Choosing whether to enter into a reaffirmation agreement with your secured creditors is one of the most important decisions you will make during the course of your bankruptcy. The pros and cons must be carefully weighed.
On the one hand, reaffirming a debt affords you a level of certainty, knowing your property will not be repossessed or foreclosed, and providing clarity regarding the payoff balance, monthly payment, interest rate and terms. Additional benefits include the potential to negotiate a better deal during the reaffirmation process and the opportunity to rebuild your credit. Once you re-assume your obligation and make timely payments, those payments will be reported to the credit bureaus thus setting the course for improving your credit in relatively short order.
On the other hand, reaffirming a debt means re-obligating yourself to make those installment payments. Any default on your part could subject you to any and all collection activities, including garnishing your wages.
Once you decide to move forward with reaffirming your secured debt, you must take steps to ensure the reaffirmation agreement is in writing, and signed by all parties and approved by the bankruptcy judge. Simply checking the “reaffirm” box on your bankruptcy Statement of Intention is not sufficient and will not result in a positive signal on your credit profile, nor will it result in any improvement in your credit score.
You and the creditor must execute a formal reaffirmation agreement which documents that you can manage the reaffirmed payment amount. Your attorney must also sign the agreement and state that he or she believes that the reaffirmation agreement is in your best interest. Absent a written reaffirmation agreement, you have no legal obligation to pay and therefore any payments made will have no affect on your credit report.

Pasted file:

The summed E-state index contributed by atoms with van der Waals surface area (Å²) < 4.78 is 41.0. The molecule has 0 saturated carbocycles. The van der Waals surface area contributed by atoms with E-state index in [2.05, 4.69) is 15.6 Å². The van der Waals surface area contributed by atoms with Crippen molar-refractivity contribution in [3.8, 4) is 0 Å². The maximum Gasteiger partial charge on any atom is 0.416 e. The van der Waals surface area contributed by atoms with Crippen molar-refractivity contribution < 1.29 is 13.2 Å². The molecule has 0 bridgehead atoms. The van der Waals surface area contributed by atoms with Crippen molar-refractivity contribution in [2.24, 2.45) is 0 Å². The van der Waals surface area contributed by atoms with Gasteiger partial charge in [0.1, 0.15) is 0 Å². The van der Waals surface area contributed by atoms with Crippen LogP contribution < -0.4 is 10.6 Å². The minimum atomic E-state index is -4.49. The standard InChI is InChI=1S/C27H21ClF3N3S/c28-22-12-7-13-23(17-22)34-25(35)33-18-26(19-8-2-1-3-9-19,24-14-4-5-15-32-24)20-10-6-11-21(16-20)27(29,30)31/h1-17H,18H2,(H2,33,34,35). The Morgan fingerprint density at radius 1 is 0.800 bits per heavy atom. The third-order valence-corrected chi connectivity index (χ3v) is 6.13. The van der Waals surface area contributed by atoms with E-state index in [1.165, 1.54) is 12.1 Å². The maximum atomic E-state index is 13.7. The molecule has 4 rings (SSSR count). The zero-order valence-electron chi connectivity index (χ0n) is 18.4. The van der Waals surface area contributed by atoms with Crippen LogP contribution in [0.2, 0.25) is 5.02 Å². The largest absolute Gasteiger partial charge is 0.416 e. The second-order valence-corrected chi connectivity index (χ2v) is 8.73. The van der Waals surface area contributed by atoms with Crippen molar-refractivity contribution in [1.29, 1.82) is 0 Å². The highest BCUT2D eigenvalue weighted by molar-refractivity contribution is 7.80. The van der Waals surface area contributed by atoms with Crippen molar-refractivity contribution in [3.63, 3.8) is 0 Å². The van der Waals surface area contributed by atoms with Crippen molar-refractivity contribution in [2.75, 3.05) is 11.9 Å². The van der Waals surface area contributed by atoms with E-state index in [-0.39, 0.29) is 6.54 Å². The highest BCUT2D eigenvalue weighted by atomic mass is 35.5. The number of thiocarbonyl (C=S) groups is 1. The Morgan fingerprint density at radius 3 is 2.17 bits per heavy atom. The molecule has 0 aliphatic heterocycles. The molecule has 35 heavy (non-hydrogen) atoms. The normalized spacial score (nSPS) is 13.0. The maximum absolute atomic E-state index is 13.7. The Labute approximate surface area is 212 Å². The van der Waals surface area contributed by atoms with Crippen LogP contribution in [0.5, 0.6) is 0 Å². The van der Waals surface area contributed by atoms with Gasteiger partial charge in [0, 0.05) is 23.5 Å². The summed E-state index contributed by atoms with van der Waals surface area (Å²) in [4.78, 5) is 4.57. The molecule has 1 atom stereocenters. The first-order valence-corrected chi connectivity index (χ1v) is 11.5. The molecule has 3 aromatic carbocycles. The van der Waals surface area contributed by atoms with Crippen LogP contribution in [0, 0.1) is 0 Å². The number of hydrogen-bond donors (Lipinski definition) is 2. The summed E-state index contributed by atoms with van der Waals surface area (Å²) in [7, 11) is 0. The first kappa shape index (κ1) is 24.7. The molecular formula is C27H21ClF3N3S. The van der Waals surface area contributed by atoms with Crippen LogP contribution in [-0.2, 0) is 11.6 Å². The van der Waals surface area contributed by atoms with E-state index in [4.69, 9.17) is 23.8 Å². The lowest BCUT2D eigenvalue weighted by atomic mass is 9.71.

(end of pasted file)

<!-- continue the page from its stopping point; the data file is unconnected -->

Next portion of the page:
There is a silver lining, even in bankruptcy. Throughout the reaffirmation process, you may be able to negotiate more favorable terms. Reaffirmation is a new contract between you and the creditor, and need not mirror the terms of your original agreement. Many debtors have successfully negotiated for reduced payoff balances, lower interest rates, or lower monthly payments on contracts for vehicles, furniture, mortgages and home equity lines of credit.
Some lenders are more willing to negotiate these terms than others. While some stubbornly cling to a “non-negotiable” policy, others will see the value in retaining you as a customer and continuing to collect your monthly payments, rather than repossessing and liquidating the underlying collateral for the loan. You never know until you ask, and it is probably best if you have an attorney handle the negotiations on your behalf.
You may cancel a reaffirmation agreement within 60 days after the agreement is entered or your bankruptcy case is closed, whichever comes first. Once you enter into a reaffirmation agreement, it is critical that you fulfill your obligations under the new contract. Doing so will protect your property from repossession, and rebuild your credit score so you can recover from your bankruptcy as quickly as possible.